An early example of a timber circle witnessed by Europeans was recorded by watercolor artist John White in July 1585 when he visited the Algonquian village of Secotan in North Carolina. White was the artist-illustrator and mapmaker for the Roanoke Colony expedition sent by Sir Walter Raleigh to begin the first attempts at British colonization of the Americas. White's works represent the sole-surviving visual record of the native inhabitants of the Americas as encountered by England's first colonizers on the Atlantic seaboard. White's watercolor and the writings of the chronicler who accompanied him, Thomas Harriot, describes a great religious festival, possibly the Green Corn ceremony, with participants holding a ceremonial dance at a timber circle. The posts of the circle were carved with faces. Harriot noted that many of the participants had come from surrounding villages and that "every man attyred in the most strange fashion they can devise havinge certayne marks on the backs to declare of what place they bee." and that "Three of the fayrest Virgins" danced around a central post at the center of the timber circle.
Artist, illustrator and mapmaker John White painted a watercolor in July 1585 of a group of Native Americans in the Secotan village in North America. Both he and chronicler Thomas Harriot described a gathering of Indigenous peoples gathered in the Algonquian village as part of Sir Walter Raleigh's Roanoke Colony expedition. They describe a festival with participants holding a dance at a timber circle, the posts of which were carved with with faces.
Harriot wrote that participants had come from surrounding villages and that "every man attyred in the most strange fashion they can devise havinge certayne marks on the backs to declare of what place they bee."
This evidence would generally support some of Lynne Kelly's thesis in Knowledge and Power. A group of neighboring peoples gathering, possibly for the Green Corn Ceremony, ostensibly to strengthen social ties and potentially to strengthen and trade knowledge.
Would we also see others of her list of markers in the area?
Read references: - Daniels, Dennis F. "John White". NCpedia. Retrieved 2017-12-19. - Tucker, Abigal (December 2008). "Sketching the Earliest Views of the New World". Smithsonian Magazine. Retrieved 2017-12-19. - "A Selection of John White's Watercolors : A festive dance". Encyclopedia Virginia. Retrieved 2017-12-19.
- Jarrod Burks
- Hopewell culture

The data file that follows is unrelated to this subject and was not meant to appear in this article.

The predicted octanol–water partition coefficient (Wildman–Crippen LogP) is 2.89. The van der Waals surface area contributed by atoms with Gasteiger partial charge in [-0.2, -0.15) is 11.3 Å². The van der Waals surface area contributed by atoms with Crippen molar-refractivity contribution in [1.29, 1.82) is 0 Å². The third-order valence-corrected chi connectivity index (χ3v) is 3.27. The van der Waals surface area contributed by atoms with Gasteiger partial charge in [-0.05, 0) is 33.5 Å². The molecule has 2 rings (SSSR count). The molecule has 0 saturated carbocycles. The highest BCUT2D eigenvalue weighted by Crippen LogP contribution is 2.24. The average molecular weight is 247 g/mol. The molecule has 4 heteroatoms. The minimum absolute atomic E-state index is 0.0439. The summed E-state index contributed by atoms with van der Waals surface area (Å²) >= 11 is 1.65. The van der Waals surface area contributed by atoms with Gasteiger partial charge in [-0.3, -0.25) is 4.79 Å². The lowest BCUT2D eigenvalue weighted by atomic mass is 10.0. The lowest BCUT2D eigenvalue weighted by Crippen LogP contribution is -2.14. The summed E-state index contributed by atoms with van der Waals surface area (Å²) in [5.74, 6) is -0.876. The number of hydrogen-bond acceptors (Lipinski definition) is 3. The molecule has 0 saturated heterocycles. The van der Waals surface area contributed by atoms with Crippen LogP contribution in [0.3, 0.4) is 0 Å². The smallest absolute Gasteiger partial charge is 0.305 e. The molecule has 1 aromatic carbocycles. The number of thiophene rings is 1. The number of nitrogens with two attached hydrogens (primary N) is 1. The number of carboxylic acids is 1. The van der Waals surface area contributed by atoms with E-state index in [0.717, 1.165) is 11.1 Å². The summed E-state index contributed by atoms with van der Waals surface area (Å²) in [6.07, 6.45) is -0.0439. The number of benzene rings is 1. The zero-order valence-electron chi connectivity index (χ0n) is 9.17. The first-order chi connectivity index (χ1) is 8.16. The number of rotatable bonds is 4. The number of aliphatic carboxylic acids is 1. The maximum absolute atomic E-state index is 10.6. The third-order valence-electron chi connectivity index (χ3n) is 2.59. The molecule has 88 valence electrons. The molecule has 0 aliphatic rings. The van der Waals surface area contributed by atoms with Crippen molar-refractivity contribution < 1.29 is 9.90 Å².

- John White
- Diana Greenlee
- timber circles
- Frank Cowan
- Warren Wittry
- Poverty Point
- Robert Riordan
- Knowledge and Power in Prehistoric Societies
- Marvin Fowler
- orality and memory
- Thomas Harriot
- indigenous knowledge
But crucially, he believes the pool at the center of the complex may have also served as a surface to observe and map the stars. The water surface would have mirrored the sky, as water does – none other than Leonardo da Vinci pointed out the attributes of inert standing water when studying the night sky. For one thing, the stars were adored by the Phoenicians, whether as gods or deceased ancestors; and the position of the constellations was of keen interest to the sailors among them for navigation purposes, Nigro points out.
Lorenzo Nigro indicates that the "kothon" of Motya in southern Sicily was a pool of Baal whose surface may have been used to observe and map the stars. He also indicates that the Phoenicians adored the stars potentially as gods or deceased ancestors. This is an example of a potentially false assumption often seen in archaeology of Western practitioners misconstruing Indigenous practices based on modern ideas of religion and culture.
I might posit that this sort of practice is more akin to that of the science of Indigenous peoples who used oral and mnemonic methods in combination with remembering their histories and ancestors.
Cross reference this with coming reading in The First Astronomers (to come) which may treat this in more depth.
Leonardo da Vinci documented the attributes of standing water for studying the night sky.
Where was this and what did it actually entail?
- pool of Baal
- orality and memory
- Indigenous science
- Lorenzo Nigro
- kothon of Motya
- Leonardo da Vinci
- standing water
- Feb 2022
We need a reliable and simple external structure tothink in that compensates for the limitations of our brains
Let's be honest that there are certainly methods for doing all of this within our brains and not needing to rely on external structures. This being said, using writing, literacy, and external structures does allow us to process things faster than before.
Can we calculate what the level of greater efficiency allows for doing this? What is the overall throughput difference in being able to forget and write? Not rely on communication with others? What does a back of the envelope calculation for this look like?
- Dec 2021